• Short Summary

    NEW YORK, JULY 16 (AP) -- PRICE OF FOREIGN STEEL HAVE RISEN ABOUT $10 (TEN DOLLARS) TO $15 (FIFTEEN DOLLARS) A TON FROM WHAT THEY WERE A FEW WEEKS AGO, STEEL BROKERS SAID TODAY.

  • Description

    NEW YORK, JULY 16 (AP) -- PRICE OF FOREIGN STEEL HAVE RISEN ABOUT $10 (TEN DOLLARS) TO $15 (FIFTEEN DOLLARS) A TON FROM WHAT THEY WERE A FEW WEEKS AGO, STEEL BROKERS SAID TODAY.

    PROSPECTS OF A TIGHT STEEL SITUATION IN THIS COUNTRY AS A RESULT OF THE STEEL STRIKE ARE BEHIND THE PRICE BOOST, BROKERS SAID. BUT THAT IS NOT THE ONLY REASON FOR THE HIKE.

    "EUROPEAN DEMAND FOR STEEL IS VERY GREAT AND STEEL MILLS OVER THERE AREN'T DEPENDING UPON THE AMERICAN MARKET AT ALL," ONE BROKER SAID. "YOU CAN GET EUROPEAN STEEL ONLY ON AN ALLOCATION BASIS."
    A TYPICAL BASE PRICE ON EUROPEAN STEEL WAS $5.90 (FIVE DOLLARS AND NINETY CENTS) A HUNDRED POUNDS FOR STEEL BEAMS PURCHASED IN LARGE QUANTITIES.

    IN HOUSTON (TEXAS) WALTER LEO (CQ), SALES MANAGER OF SHEFFIELD STEEL, (CQ), SAID FOREIGN STEEL PRICES ROSE $6 (SIX DOLLARS) TO $9 (NINE DOLLARS) A TON YESTERDAY. HE SAID FOREIGN STEELMAKERS "ARE THROWING THE BOOK AT US."
    ABOUT 21-THOUSAND TONS OF STEEL FROM BELGIUM AND JAPAN WAS UNLOADED FROM FIVE SHIPS AT HOUSTON (TEXAS) YESTERDAY.

    JEEP MYERS (CQ), TRAFFIC MANAGER OF THE PORT OF SAN FRANCISCO, SAID THERE HAD BEEN AN INCREASING INFLOW FROM BOTH EUROPE AND JAPAN OF MANUFACTURED STEEL ARTICLES SUCH AS SMALL PIPE, NAILS AND WIRE OF ALL KINDS.

    AT LOS ANGELES HARBOUR COMMISSION SPOKESMAN SAID STEEL IMPORTS HAD DOUBLED IN THE LAST SIX WEEKS TO ABOUT 25-THOUSAND TONS A MONTH. IMPORTS ARE COMING MAINLY FROM GERMANY, BELGIUM AND JAPAN, HE SAID. FIGURES GATHERED BY THE AMERICAN IRON AND STEEL INSTITUTE DISCLOSED A SHARP BOOST IN STEEL IMPORTS STARTING LAST AUTUMN AND INCREASING EACH MONTH THIS YEAR THROUGH APRIL, THE LAST MONTH FOR WHICH STATISTICS ARE AVAILABLE.

    IN EACH OF THE PAST FIVE MONTHS STEEL IMPORTS HAVE EXCEEDED EXPORTS. VETERAN STEELMEN SAID THIS WAS THE FIRST TIME WITHIN THEIR MEMORY THAT THIS COUNTRY HAS IMPORTED MORE STEEL THAN IT EXPORTED FOR MORE THEN TWO CONSECUTIVE MONTHS.

    IMPORTS IN APRIL TOTALLED 359,450 (THREE-HUNDRED-AND-FIFTY-NINE--THOUSAND, FOUR-HUNDRED-AND-FIFTY) TONS AND EXPORTS 178,024 (ONE-HUNDRED-AND-SEVENTY-EIGHT--THOUSAND, TWENTY-FOUR). A YEAR EARLIER IMPORTS WERE 114,024 (ONE-HUNDRED-AND-FOURTEEN--THOUSAND, TWENTY-FOUR) AND EXPORTS 266,943 (TWO-HUNDRED-AND-SIXTY-SIX--THOUSAND, NINE-HUNDRED-AND-FORTY-THREE) TONS.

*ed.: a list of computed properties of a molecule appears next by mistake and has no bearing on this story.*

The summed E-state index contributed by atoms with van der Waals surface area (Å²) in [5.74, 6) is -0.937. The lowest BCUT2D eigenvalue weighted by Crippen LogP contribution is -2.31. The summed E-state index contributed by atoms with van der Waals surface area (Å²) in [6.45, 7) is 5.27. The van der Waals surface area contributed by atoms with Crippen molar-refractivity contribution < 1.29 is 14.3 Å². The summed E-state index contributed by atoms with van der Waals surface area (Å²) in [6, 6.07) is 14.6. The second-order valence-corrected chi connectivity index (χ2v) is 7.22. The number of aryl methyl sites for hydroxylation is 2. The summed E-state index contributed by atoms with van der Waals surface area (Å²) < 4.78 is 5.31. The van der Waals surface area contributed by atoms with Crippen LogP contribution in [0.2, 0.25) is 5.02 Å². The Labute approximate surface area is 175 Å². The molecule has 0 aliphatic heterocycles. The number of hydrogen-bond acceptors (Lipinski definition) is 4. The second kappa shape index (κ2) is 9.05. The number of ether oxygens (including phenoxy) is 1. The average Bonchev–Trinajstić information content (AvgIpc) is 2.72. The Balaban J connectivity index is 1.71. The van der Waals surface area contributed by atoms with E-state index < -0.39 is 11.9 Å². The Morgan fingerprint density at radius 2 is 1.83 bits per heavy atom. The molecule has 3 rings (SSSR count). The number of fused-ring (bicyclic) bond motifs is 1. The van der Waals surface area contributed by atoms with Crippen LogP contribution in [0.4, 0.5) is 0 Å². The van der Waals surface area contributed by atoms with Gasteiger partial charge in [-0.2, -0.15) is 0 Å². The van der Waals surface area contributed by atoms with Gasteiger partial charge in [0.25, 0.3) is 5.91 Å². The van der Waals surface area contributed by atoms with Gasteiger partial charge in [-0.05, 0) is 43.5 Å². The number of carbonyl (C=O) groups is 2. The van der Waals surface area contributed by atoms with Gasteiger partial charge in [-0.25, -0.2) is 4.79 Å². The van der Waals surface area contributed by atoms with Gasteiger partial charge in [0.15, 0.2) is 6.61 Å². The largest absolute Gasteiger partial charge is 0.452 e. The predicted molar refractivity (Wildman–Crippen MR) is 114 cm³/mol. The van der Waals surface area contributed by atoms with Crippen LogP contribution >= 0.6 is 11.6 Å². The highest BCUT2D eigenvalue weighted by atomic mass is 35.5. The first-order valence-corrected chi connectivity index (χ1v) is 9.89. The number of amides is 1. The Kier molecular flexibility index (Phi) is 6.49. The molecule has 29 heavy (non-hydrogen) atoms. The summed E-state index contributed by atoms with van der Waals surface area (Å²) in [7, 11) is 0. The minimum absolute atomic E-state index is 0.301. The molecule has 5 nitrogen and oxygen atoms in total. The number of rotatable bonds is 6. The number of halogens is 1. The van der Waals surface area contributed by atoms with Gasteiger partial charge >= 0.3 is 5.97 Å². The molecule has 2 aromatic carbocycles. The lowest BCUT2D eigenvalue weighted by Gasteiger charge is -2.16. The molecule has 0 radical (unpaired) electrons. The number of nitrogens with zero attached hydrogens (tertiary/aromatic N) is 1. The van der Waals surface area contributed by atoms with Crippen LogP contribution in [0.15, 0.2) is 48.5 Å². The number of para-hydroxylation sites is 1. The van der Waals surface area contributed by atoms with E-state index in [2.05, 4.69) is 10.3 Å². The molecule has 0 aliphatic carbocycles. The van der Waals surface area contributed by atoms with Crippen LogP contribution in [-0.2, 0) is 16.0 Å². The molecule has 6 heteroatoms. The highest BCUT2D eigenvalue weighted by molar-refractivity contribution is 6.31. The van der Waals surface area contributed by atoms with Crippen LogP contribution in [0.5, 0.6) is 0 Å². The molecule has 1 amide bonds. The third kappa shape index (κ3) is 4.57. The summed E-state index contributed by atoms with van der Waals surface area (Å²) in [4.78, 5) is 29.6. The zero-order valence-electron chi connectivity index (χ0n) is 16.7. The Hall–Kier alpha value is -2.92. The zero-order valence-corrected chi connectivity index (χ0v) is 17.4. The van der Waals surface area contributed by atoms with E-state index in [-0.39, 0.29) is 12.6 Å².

BROKERS SAID AMERICAN COMPANIES, SENSING A STEEL STRIKE WAS COMING, STARTED BUYING STEEL IN EUROPE AS FAR BACK AS LAST NOVEMBER AND DECEMBER. PRICES WERE RELATIVELY CHEAP AT THAT TIME.

    WHAT ABOUT THE FUTURE?
    "YOU'LL FIND A BIG SLUMP IN IMPORTS FOR THE SECOND HALF OF THIS YEAR," ONE BROKER SAID. "THERE WON'T BE ANY FURTHER BUILD UP OF INVENTORIES, PRICES OF EUROPEAN STEEL HAVE RISEN AND FINALLY THERE'S A BIG DEMAND IN EUROPE FOR THE STEEL THEY PRODUCE."
    A CRUSH OF 21-THOUSAND, SIX-HUNDRED TONS OF FOREIGN STEEL WAS ELBOWING INTO THE PORT OF HOUSTON (place - source) ON THE FIRST DAY OF THE NATIONWIDE STEEL STRIKE, A HOUSTON POST SURVEY SHOWED WEDNESDAY. AS THE IMPORTED STEEL CLANGED ONTO DOCKS, AN OFFICIAL OF HOUSTON'S STRIKE-BOUND SHEFFIELD STEEL CORP. CHARGED THAT FOREIGN STEEL-MAKERS ARE "THROWING THE BOOK AT US" IN AN EFFORT TO TAKE OVER THE MARKET DURING THE STRIKE.

    THE OFFICIAL, SALES MANAGER WALTER H. LEO (CQ), ALSO REPORTED THAT PRICES ON FOREIGN STEEL SPURTED UP BY $6 (SIX DOLLARS) TO $9 (NINE DOLLARS) A TON WEDNESDAY.

    "AND MY SALESMEN REPORT THAT CUSTOMERS HAVE BEEN TOLD THE PRICE WILL GO UP MORE," LEO ADDED.

    EARLIER WEDNESDAY, THE SHEFFIELD OFFICIAL, HAD PASSED ALONG TO A BUSINESSMEN'S MEETING AN OPINION THAT FOREIGN IMPORTS ARE "DEADLY POISON AND ALL OF US ARE COMMITTING ECONOMIC SUICIDE WHEN WE BUY THEM. IMPORTED STEEL ALL FROM BELGIUM OR JAPAN, WAS BEING UNLOADED IN HOUSTON FROM FIVE SHIPS WEDNESDAY. TWO OTHER STEEL SHIPS WERE IDLING OFFSHORE, WAITING FOR EMPTY BERTHS.

    THE TOTAL OF 21-THOUSAND, SIX-HUNDRED TONS OF ALIEN STEEL IN THE PORT WEDNESDAY, LEO SAID, COMPARED WITH AN AVERAGE OF 60-THOUSAND TONS OF STEEL IMPORTED MONTHLY DURING THE FIRST QUARTER OF 1959.

    "THERE'S AN UNUSUAL AMOUNT OF STEEL IN PORT," LEO SAID. "I THINK A LOT OF THE INFLUX IS DUE TO SPECULATION BY STEEL BROKERS."
    ASKED IF HE FORESAW A DELIBERATE ATTEMPT BY STEEL IMPORTERS TO TAKE OVER SHEFFIELD'S MARKETS, LEO REPLIED:
    "I DON'T THINK THEY COULD TRY ANY HARDER. THEY'RE THROWING THE BOOK AT US NOW."
    JERRY P. TURNER (CQ), GENERAL MANAGER OF THE PORT OF HOUSTON, AGREED THE 21-THOUSAND, SIX-HUNDRED--TON INVASION OF FOREIGN STEEL WAS UNUSUALLY HEAVY. BUT HE ADDED: